Very much enjoyed the review.
I think Vance, particularly with those initial The Dyi..."


I agree. Other authors of the time who I feel grew S&S at the time were Moorcock and Leiber.


message 32: by Dan (new)

Dan (TheGreatBeast) | 213 comments I finished off the Dying Earth last night. It was a really enjoyable read, I think the last two stories were the best of the bunch.


message 33: by Bill (new)

Bill Ward | 23 comments I've been on a Vance kick for the last six months or so and, like Howard said above, I feel like I've discovered a new favorite author. Not that I didn't always like his work, but the more I read, the better I like it.

I also finished up the Demon Princes novels recently, and it's interesting how they really transform into something unique and strange at the end of the series (supervillians motivated to revenge an insulting remark by a neighbor, or terrorize their high school reunion?).

Planet of Adventure and Dying Earth are also terrific series, I'm long due to reread both. I managed to pick up a nice omnibus of Lyonesse for my shelf as well, I have yet to read it.

Big Planet and its 'sequel' Showboat World were fun romps, both of them journeys over a strange landscape of odd human cultures. Showboat World in particular was a lot of fun -- competing showman with riverboats decked out as mobile theaters (complete with decks that can slant up to dump unruly crowds into the water) engaging in all manner of skullduggery and double-crossing. The original paperback I have has a wonderfully dumb cover that has absolutely nothing to do with the story.

The Languages of Pao was also terrific, this one and To Live Forever were both more of SF style novels. The former in particular addressed the idea of language as a determinant of culture -- a mastermind creates all sorts of specific castes in a newly conquered society, each unable to think outside the scope of their carefully engineered language.

I still have stacks of unread Vance, scads of unbought Vance, and plenty I want to reread. Amazing to think I've probably read 30+ of his books and I still feel like a novice when it comes to his work, there's just so much of it.

And it's all really, really good.


message 34: by Howard (last edited Jul 31, 2013 12:08PM) (new)

Howard Jones (joneshoward) | 67 comments Bill wrote: "I've been on a Vance kick for the last six months or so and, like Howard said above, I feel like I've discovered a new favorite author. Not that I didn't always like his work, but the more I read, ..."

Hey Bill, I'm right there with you. I'm waiting to read Showboat World until a new hardback copy comes out in August, but I have the sequel in old paperback form already. I've also got the Ariminta Station books nearby, and a number of standalones.

I'm pretty sure you'll enjoy Lyonesse. It has all of the standard Vance strengths, plus the addition of more character depth than he sometimes shows us.

Anyway, I'm looking forward to reading more. I'm stepping away for a little while, but I'll be coming back. And this time it won't be years until I try his work again.


message 35: by Sean (last edited Aug 01, 2013 08:42AM) (new)

Sean (capthowdy) | 75 comments Cugel the Clever by Jack Vance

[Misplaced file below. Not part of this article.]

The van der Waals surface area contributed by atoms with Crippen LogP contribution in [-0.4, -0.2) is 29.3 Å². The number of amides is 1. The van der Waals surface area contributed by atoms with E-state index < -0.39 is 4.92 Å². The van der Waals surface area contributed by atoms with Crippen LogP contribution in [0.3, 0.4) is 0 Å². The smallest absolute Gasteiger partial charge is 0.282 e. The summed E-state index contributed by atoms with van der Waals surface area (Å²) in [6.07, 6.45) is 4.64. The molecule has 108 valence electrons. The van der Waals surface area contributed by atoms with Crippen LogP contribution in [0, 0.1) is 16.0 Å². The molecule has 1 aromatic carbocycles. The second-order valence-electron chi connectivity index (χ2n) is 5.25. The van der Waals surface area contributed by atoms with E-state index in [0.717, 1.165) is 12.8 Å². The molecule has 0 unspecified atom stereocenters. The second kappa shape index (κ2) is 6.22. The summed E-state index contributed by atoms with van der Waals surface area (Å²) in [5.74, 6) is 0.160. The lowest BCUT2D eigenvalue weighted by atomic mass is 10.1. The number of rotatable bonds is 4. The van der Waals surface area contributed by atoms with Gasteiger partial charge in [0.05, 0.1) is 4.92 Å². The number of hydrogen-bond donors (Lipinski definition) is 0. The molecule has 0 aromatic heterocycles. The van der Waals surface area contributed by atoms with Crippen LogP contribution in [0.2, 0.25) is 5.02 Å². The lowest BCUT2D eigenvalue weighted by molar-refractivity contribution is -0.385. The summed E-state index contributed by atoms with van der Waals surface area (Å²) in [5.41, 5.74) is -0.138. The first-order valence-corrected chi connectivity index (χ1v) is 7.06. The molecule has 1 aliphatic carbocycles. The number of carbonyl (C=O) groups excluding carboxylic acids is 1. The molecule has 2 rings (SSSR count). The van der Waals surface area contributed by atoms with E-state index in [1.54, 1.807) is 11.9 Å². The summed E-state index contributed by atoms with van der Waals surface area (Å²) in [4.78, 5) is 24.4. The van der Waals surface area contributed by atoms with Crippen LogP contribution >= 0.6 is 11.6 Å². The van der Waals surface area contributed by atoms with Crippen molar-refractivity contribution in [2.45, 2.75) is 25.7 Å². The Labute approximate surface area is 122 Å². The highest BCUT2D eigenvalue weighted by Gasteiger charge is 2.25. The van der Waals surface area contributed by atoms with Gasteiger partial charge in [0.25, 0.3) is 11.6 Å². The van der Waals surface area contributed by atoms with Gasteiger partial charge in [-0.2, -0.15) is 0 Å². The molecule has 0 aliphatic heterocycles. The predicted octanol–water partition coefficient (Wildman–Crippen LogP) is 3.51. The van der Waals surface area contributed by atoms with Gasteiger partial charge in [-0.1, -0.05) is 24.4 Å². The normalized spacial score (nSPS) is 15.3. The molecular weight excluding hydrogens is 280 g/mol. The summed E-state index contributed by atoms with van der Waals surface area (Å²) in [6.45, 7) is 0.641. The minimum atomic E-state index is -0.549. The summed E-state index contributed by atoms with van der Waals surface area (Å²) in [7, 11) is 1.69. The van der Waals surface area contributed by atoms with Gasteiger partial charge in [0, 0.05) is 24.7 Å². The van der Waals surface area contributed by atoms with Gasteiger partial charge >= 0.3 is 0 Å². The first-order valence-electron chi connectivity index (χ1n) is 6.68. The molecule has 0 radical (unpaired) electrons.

I finished Cugel the Clever and enjoyed it. I liked it better than Mazirian the Magician because it didn't jump to different characters as the stories were all interconnected through the main character and his exploits on how to get home.

I tended to enjoy it most when Cugel was proving his namesake, and also being quite funny and unremorseful towards anyone else whether they were friend or foe.

I hope to get to the next one, Cugel: the Skybreak Spatterlight soon as the ending of Cugel the Clever (view spoiler)

Still though, the Dying Earth series is second in my mind to the Tschai series. I loved every one of those books.


message 36: by Howard (new)

Howard Jones (joneshoward) | 67 comments They deliver different things, but they're both delicious courses from a master chef.


message 37: by Joseph, Code name TBD (last edited Aug 03, 2013 11:05AM) (new)

Joseph | 903 comments Mod
When I first read it, I really, really liked The Dying Earth by Jack Vance (and this was the cover of the edition I first read), but The Eyes of the Overworld was the book that really made me a Vance fan for life.


message 38: by Phil (new)

Phil Emery | 57 comments Howard wrote: "They deliver different things, but they're both delicious courses from a master chef."

That's an excellent way of putting it. Vance was one of the real stylists - never seemed to put a foot/sentence wrong.


message 39: by [deleted user] (new)

Ooh, I love Vance! I definitely came to Vance via Gygax to see the roots of the D&D game. That Dying Earth collection was my first taste of Vance as well. I love the Cugel books, and I am very curious to read the Shea sequel to the books especially hearing that it works within the series. I am not such a fan of Rhialto, but the rest of the stories are quite good.

My favorite of his is definitely The Blue Planet, and I also really enjoyed Ports of Call. I need to get my hands on the sequel though. I have Big Planet and The Dragon Masters sitting on my shelf waiting for a read.

I love the cleverness of Vance's dialogue and the subdued and conniving way his characters interact with each other. There's a lot of that in the Cugel books as well as Ports of Call which I consider almost "Cugel in Space." :P